THIS week Bury is once again taking part in the county's largest celebration of history and culture ­— Heritage Open Days.

The annual festival sees historical venues open up their doors and allow people to visit areas that would usually be out of bounds.

But this year, due to Covid-19, things are looking a little bit different.

However, there's still plenty to do across Bury ­— so here's a selection of some best attractions to enjoy:

Bury Art Museum

The Museum has put together Creative Trail Maps for visitors to collect, containing information, illustrations and space to make doodles and drawings.

The three themes are Bury's architecture and building history (Snippets and Stories, Mortar and Mosaics), Silver Street Around and About, and The Irwell Sculpture Trail.

The Art Museum is open Thursdays, Fridays and Saturdays from noon to 4pm. People are asked to bring their own pencils and pens.

Auke de Vries Sculpture at Burrs Country Park

If you are visiting the Irwell Sculpture Trail why not start at Burrs Country Park.

The most recent sculpture is by leading European sculptor, Auke de Vries, and it towers over the park.

Tottington Dungeon

A Victorian town lock-up along Harwood Road built in 1835 and last used in 1884.

The dungeon was next to the original Dungeon Inn pub ­— which is now located further up the road.

Thought to have been used to incarcerate unruly drunks, the cell holds up to six people.

Peel Tower

Located in a prominent position on Harcles Hill, better known as Holcombe Hill, this well-known Bury landmark was erected in 1852, in tribute to one of Bury’s most famous sons, Sir Robert Peel, founder of the police force and Prime Minister.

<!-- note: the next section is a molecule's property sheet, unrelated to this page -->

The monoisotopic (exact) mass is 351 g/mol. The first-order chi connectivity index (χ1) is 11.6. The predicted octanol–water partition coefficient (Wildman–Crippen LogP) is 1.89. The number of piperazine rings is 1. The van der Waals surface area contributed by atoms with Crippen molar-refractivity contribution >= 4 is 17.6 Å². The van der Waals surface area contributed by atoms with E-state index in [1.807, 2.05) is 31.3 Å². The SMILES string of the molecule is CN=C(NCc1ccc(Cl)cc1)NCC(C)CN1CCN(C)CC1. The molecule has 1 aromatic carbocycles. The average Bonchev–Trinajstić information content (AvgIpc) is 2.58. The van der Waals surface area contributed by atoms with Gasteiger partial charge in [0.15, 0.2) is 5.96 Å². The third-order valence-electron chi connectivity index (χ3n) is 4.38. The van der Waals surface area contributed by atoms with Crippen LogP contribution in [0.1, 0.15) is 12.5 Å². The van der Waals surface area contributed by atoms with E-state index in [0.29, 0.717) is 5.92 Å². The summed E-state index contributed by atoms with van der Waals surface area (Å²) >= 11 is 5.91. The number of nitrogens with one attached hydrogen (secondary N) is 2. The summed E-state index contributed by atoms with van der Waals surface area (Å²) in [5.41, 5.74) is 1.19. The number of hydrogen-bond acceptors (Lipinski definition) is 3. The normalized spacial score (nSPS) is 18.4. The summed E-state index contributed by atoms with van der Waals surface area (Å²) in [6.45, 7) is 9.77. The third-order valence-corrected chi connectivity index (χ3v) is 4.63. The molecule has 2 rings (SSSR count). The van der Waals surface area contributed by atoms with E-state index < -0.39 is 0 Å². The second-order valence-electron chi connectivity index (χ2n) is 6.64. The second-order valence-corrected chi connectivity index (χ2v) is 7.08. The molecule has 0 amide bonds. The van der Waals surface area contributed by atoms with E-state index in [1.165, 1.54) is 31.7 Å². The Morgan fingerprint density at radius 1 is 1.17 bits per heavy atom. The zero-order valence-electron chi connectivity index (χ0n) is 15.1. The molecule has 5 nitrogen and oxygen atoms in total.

Public subscription provided the £1,000 needed to build the tower.

On a clear day the views are quite amazing.

Grants Tower

Up on the hills overlooking Ramsbottom, at Top o’ th’ Hoof, stands Grants Tower.

It is said to be the spot where the Grant family first looked down on the Irwell Valley in 1783 when they arrived from Scotland.

After setting up their famous family firm they finally accrued enough money to build the tower.

The tower's opening day was said to have been a fair-like atmosphere with employees given the day off.

Radcliffe Tower

Located next to Close Park, the Tower was built by the ‘de Radclyffe’ family in 1358.

It was three stories high, with massively thick walls, and would have been connected to a Medieval Great Hall.

The Fusilier Museum, Bury

Experience a virtual tour of The Fusilier Museum, Bury, and explore the history of the XX Lancashire Fusiliers and the Royal Regiment of Fusiliers.

Visit the two main galleries which tell the story of the 20th Regiment of Foot, the Lancashire Fusiliers and The Royal Regiment of Fusiliers from 1688 to the present day.

The online tour is free and is available on the museum’s website.

St Mary’s Parish Church, Prestwich

St Mary's has one of the largest churchyards in the country, around the size of three championship sports grounds.

It’s still a working burial ground with gravestones dating back to 1641.

You can also take a virtual tour around sections of the church via the church's website.